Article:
Ionosphere and Upper Atmosphere
Additional stratospheric NOx production by relativistic electron precipitation during the 2004 spring NOx descent event
Article first published online: 3 APR 2009
Copyright 2009 by the American Geophysical Union.
Journal of Geophysical Research: Space Physics (1978–2012)
Volume 114, Issue A4, April 2009
How to Cite
2009), Additional stratospheric NOx production by relativistic electron precipitation during the 2004 spring NOx descent event, J. Geophys. Res., 114, A04305, doi:10.1029/2008JA013472., , , , and (
- Issue published online: 3 APR 2009
- Article first published online: 3 APR 2009
- Manuscript Accepted: 28 JAN 2009
- Manuscript Revised: 12 JAN 2009
- Manuscript Received: 10 JUN 2008
- relativistic electron precipitation;
- odd nitrogen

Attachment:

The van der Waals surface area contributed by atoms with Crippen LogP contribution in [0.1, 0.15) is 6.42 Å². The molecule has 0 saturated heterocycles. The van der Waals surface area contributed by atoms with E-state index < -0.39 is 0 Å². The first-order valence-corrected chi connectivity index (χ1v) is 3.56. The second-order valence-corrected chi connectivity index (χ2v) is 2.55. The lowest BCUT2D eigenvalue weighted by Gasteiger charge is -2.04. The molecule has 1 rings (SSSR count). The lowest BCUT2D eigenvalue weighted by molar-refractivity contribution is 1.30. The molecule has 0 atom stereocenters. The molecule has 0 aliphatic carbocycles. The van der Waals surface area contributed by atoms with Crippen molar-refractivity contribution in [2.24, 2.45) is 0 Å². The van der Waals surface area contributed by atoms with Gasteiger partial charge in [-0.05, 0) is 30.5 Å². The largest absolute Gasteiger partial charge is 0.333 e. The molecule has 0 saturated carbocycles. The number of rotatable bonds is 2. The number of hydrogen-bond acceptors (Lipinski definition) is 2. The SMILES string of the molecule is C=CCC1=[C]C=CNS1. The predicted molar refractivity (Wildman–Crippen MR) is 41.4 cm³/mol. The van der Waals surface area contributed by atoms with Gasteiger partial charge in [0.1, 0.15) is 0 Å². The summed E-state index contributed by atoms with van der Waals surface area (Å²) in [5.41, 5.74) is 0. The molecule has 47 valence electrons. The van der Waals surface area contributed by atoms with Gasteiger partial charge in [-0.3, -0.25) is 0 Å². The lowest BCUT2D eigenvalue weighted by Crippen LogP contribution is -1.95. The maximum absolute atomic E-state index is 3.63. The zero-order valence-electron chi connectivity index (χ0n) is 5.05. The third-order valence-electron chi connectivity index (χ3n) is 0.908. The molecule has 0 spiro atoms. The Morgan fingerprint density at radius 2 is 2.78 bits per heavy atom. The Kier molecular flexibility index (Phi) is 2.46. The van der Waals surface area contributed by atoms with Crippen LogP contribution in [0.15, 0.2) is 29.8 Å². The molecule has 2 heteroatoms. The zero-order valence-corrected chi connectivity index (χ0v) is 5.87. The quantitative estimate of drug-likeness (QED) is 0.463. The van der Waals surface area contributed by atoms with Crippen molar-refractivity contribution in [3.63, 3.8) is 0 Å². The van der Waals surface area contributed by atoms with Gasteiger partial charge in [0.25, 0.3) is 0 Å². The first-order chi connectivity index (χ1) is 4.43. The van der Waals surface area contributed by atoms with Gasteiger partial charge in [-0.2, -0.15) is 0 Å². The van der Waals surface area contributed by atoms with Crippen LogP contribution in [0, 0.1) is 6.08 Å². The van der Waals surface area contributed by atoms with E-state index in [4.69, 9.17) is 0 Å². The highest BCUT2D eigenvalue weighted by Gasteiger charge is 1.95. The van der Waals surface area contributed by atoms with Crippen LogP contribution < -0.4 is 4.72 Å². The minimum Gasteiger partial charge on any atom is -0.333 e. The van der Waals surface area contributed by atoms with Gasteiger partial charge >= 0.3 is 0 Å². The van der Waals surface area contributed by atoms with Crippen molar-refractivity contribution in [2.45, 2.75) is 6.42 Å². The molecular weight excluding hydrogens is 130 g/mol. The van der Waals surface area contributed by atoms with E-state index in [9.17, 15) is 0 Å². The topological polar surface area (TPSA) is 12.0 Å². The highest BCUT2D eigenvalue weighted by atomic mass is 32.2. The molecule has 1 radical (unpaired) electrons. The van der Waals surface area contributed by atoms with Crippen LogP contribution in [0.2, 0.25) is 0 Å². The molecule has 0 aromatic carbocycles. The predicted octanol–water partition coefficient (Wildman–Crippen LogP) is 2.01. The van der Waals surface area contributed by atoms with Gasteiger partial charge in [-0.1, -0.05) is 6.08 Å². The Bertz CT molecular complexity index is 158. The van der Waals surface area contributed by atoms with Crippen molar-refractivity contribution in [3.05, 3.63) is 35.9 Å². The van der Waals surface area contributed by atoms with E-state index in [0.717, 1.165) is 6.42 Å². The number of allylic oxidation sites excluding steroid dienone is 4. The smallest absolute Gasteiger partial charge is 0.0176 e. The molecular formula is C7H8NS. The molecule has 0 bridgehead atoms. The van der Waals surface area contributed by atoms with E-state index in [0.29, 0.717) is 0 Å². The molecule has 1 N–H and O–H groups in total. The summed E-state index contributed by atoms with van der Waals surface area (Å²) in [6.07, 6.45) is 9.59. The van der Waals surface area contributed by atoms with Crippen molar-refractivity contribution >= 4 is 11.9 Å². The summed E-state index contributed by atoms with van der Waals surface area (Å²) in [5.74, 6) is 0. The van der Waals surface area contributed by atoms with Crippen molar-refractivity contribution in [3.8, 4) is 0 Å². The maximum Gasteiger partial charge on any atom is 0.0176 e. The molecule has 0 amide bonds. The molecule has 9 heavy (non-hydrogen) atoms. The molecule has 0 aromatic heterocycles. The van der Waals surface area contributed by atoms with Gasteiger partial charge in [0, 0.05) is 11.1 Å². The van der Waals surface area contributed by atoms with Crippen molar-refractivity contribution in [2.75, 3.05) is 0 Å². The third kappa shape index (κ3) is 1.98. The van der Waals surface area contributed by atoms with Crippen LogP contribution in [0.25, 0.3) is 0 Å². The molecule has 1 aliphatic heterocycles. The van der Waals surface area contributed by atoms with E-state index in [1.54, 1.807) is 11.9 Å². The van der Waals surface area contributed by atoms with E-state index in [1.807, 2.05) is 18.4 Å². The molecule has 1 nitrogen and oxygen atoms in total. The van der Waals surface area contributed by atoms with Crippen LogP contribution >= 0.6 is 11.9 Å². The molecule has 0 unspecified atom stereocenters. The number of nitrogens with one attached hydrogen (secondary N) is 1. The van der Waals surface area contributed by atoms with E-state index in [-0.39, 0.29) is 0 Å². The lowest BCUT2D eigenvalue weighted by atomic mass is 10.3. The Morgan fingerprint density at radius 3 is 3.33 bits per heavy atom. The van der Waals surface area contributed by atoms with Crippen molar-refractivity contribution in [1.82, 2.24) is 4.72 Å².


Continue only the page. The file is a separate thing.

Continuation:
We analyze in detail the February 2004 Global Ozone Monitoring by Occultation of Stars (GOMOS) NO2 observations in the northern polar latitudes during the springtime descent of NOx from the mesosphere into the stratosphere. We combine GOMOS observations with SABER-observed NO 5.3 μm radiated power and an AARDDVARK-derived radio wave index (RWI) to describe the impact of the 11 February geomagnetic storm. Energetic electron precipitation generated some additional NOx, supplementing the original amounts that were already descending. At altitudes of 50–70 km, GOMOS observations of NO2 showed a delayed response to the geomagnetic storm, with NO2 being generated 3 days after the start of the storm. The delayed response and duration of NO2 production was found to be consistent with the increase in the flux of relativistic electrons measured by GOES at geostationary orbit and by POES through relativistic electron contamination of the >16 MeV proton channel. Using the Sodankylä Ion and Neutral Chemistry model (SIC), we found that a good fit to the observed NO2 mixing ratios at the peak of the geomagnetic storm effect was produced by a monoenergetic 1.25 MeV electron beam with a flux of ∼0.3 × 106 el cm−2 sr−1 s−1 keV−1 or with a “hard” electron spectra taken from Gaines et al. (1995) but with fluxes enhanced by a factor of 15, i.e., 8 × 104 el cm−2 sr−1 s−1 for 2–6 MeV. Prior to the storm the descending NO2 had average mixing ratio values of ∼150 ppbv. The geomagnetic storm–induced relativistic electron precipitation event doubled the amount of NOx descending into the stratosphere to ∼300 ppbv after the storm.